Non-technical skills in histopathology: definition and discussion

Peter W. Johnston, Evie Fioratou, Rhona Flin

    Research output: Contribution to journalReview article

    3 Citations (Scopus)

    Abstract

    Health care is a high-risk industry, with most documented adverse incidents being associated with 'human factors' including cognitive and social skills termed 'non-technical skills'. Non-technical skills complement the diagnostic and specialist skills and professional attributes required by medical practitioners, including histopathologists, and can enhance the quality of practice and delivery of health-care services and thus contribute to patient safety. This review aims to introduce histopathologists to non-technical skills and how these pertain to everyday histopathological practice. Drawing from other domains in medicine, specifically anaesthesia and surgery, a variety of non-technical skills are identified and described in the context of histopathology to illustrate the role each plays, often collectively, in daily practice. The generic non-technical skills are defined as situation awareness, decision-making, communication, teamwork, leadership, managing stress and coping with fatigue. Example scenarios from histopathology are presented and the contributions to outcomes made by non-technical skills are explained. Consideration of these specific non-technical skills as a component in histopathology training may benefit practitioners as well as assuring patient safety.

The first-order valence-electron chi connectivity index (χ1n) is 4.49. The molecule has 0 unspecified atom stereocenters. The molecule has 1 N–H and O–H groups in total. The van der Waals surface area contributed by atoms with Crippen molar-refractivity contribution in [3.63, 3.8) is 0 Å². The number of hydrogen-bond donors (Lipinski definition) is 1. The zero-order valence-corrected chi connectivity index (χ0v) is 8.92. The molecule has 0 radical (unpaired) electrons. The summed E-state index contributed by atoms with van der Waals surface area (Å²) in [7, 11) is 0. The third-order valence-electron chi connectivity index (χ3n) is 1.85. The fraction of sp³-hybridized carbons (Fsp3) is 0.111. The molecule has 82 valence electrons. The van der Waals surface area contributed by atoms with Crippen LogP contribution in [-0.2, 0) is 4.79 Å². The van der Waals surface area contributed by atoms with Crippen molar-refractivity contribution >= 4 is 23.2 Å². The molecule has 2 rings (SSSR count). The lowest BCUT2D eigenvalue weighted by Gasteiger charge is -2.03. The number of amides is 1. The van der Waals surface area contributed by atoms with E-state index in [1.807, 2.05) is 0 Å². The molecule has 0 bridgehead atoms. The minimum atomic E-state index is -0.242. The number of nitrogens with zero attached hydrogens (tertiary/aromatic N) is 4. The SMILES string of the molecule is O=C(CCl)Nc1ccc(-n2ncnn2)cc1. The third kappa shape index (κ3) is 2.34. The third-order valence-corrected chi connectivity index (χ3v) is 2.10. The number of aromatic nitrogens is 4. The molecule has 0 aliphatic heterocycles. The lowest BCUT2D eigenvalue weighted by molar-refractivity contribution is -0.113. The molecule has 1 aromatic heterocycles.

Original languageEnglish
    Pages (from-to)359-367
    Number of pages9
    JournalHistopathology
    Volume59
    Issue number3
    DOIs
    Publication statusPublished - Sep 2011

    Keywords

    • MANAGEMENT
    • SURGEONS
    • LEADERSHIP
    • error
    • SYSTEM
    • patient safety
    • SURGICAL PATHOLOGY
    • histopathology
    • human factors
    • ROYAL-COLLEGE
    • ANATOMIC PATHOLOGY
    • WORKLOAD
    • ERROR RATES
    • DIAGNOSIS
    • non-technical skills

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